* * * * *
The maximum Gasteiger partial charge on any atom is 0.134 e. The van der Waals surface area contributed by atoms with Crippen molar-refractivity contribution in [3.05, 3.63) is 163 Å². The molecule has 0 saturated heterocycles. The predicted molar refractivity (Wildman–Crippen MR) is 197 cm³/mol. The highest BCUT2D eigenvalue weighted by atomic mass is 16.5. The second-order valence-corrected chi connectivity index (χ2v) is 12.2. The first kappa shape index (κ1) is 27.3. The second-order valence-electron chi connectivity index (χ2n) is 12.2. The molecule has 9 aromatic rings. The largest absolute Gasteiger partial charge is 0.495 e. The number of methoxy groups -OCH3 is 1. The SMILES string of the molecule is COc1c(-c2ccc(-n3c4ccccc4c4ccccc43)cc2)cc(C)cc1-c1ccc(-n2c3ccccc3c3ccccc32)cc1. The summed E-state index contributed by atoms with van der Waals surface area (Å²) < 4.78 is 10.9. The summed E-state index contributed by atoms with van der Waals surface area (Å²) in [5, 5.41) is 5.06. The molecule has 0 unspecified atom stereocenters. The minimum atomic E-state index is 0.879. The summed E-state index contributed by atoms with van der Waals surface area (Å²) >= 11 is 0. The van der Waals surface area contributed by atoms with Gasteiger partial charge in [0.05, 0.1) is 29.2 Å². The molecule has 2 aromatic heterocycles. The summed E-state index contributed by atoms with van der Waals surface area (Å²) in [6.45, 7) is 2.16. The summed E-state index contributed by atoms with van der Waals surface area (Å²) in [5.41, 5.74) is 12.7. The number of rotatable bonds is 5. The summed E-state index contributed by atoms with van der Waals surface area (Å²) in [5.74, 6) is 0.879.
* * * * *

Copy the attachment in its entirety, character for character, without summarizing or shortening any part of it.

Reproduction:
The maximum Gasteiger partial charge on any atom is 0.134 e. The van der Waals surface area contributed by atoms with Crippen molar-refractivity contribution in [3.05, 3.63) is 163 Å². The molecule has 0 saturated heterocycles. The predicted molar refractivity (Wildman–Crippen MR) is 197 cm³/mol. The highest BCUT2D eigenvalue weighted by atomic mass is 16.5. The second-order valence-corrected chi connectivity index (χ2v) is 12.2. The first kappa shape index (κ1) is 27.3. The second-order valence-electron chi connectivity index (χ2n) is 12.2. The molecule has 9 aromatic rings. The largest absolute Gasteiger partial charge is 0.495 e. The number of methoxy groups -OCH3 is 1. The SMILES string of the molecule is COc1c(-c2ccc(-n3c4ccccc4c4ccccc43)cc2)cc(C)cc1-c1ccc(-n2c3ccccc3c3ccccc32)cc1. The summed E-state index contributed by atoms with van der Waals surface area (Å²) < 4.78 is 10.9. The summed E-state index contributed by atoms with van der Waals surface area (Å²) in [5, 5.41) is 5.06. The molecule has 0 unspecified atom stereocenters. The minimum atomic E-state index is 0.879. The summed E-state index contributed by atoms with van der Waals surface area (Å²) >= 11 is 0. The van der Waals surface area contributed by atoms with Gasteiger partial charge in [0.05, 0.1) is 29.2 Å². The molecule has 2 aromatic heterocycles. The summed E-state index contributed by atoms with van der Waals surface area (Å²) in [6.45, 7) is 2.16. The summed E-state index contributed by atoms with van der Waals surface area (Å²) in [5.41, 5.74) is 12.7. The number of rotatable bonds is 5. The summed E-state index contributed by atoms with van der Waals surface area (Å²) in [5.74, 6) is 0.879.